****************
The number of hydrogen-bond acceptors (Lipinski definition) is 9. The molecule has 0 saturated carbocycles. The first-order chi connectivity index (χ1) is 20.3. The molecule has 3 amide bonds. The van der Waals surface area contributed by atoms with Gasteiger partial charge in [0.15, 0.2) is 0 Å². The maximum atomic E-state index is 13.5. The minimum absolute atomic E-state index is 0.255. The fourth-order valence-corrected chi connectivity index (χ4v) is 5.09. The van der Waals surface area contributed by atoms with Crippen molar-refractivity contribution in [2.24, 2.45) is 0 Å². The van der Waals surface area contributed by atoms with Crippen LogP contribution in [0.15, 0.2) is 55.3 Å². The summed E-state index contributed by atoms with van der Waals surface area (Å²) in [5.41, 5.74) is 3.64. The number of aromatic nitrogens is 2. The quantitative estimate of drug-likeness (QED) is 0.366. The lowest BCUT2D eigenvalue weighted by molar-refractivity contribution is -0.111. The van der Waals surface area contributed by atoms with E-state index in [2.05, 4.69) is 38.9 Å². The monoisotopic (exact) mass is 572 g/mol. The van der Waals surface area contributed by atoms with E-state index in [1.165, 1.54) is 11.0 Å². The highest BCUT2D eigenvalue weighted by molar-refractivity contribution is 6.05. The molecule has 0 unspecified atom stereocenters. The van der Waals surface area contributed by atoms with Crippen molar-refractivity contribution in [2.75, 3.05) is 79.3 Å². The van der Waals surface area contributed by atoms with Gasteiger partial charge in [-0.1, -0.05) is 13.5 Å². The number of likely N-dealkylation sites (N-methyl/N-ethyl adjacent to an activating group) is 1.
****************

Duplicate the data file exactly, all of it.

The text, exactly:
The number of hydrogen-bond acceptors (Lipinski definition) is 9. The molecule has 0 saturated carbocycles. The first-order chi connectivity index (χ1) is 20.3. The molecule has 3 amide bonds. The van der Waals surface area contributed by atoms with Gasteiger partial charge in [0.15, 0.2) is 0 Å². The maximum atomic E-state index is 13.5. The minimum absolute atomic E-state index is 0.255. The fourth-order valence-corrected chi connectivity index (χ4v) is 5.09. The van der Waals surface area contributed by atoms with Crippen molar-refractivity contribution in [2.24, 2.45) is 0 Å². The van der Waals surface area contributed by atoms with Crippen LogP contribution in [0.15, 0.2) is 55.3 Å². The summed E-state index contributed by atoms with van der Waals surface area (Å²) in [5.41, 5.74) is 3.64. The number of aromatic nitrogens is 2. The quantitative estimate of drug-likeness (QED) is 0.366. The lowest BCUT2D eigenvalue weighted by molar-refractivity contribution is -0.111. The van der Waals surface area contributed by atoms with E-state index in [2.05, 4.69) is 38.9 Å². The monoisotopic (exact) mass is 572 g/mol. The van der Waals surface area contributed by atoms with E-state index in [1.165, 1.54) is 11.0 Å². The highest BCUT2D eigenvalue weighted by molar-refractivity contribution is 6.05. The molecule has 0 unspecified atom stereocenters. The van der Waals surface area contributed by atoms with Crippen molar-refractivity contribution in [2.75, 3.05) is 79.3 Å². The van der Waals surface area contributed by atoms with Gasteiger partial charge in [-0.1, -0.05) is 13.5 Å². The number of likely N-dealkylation sites (N-methyl/N-ethyl adjacent to an activating group) is 1.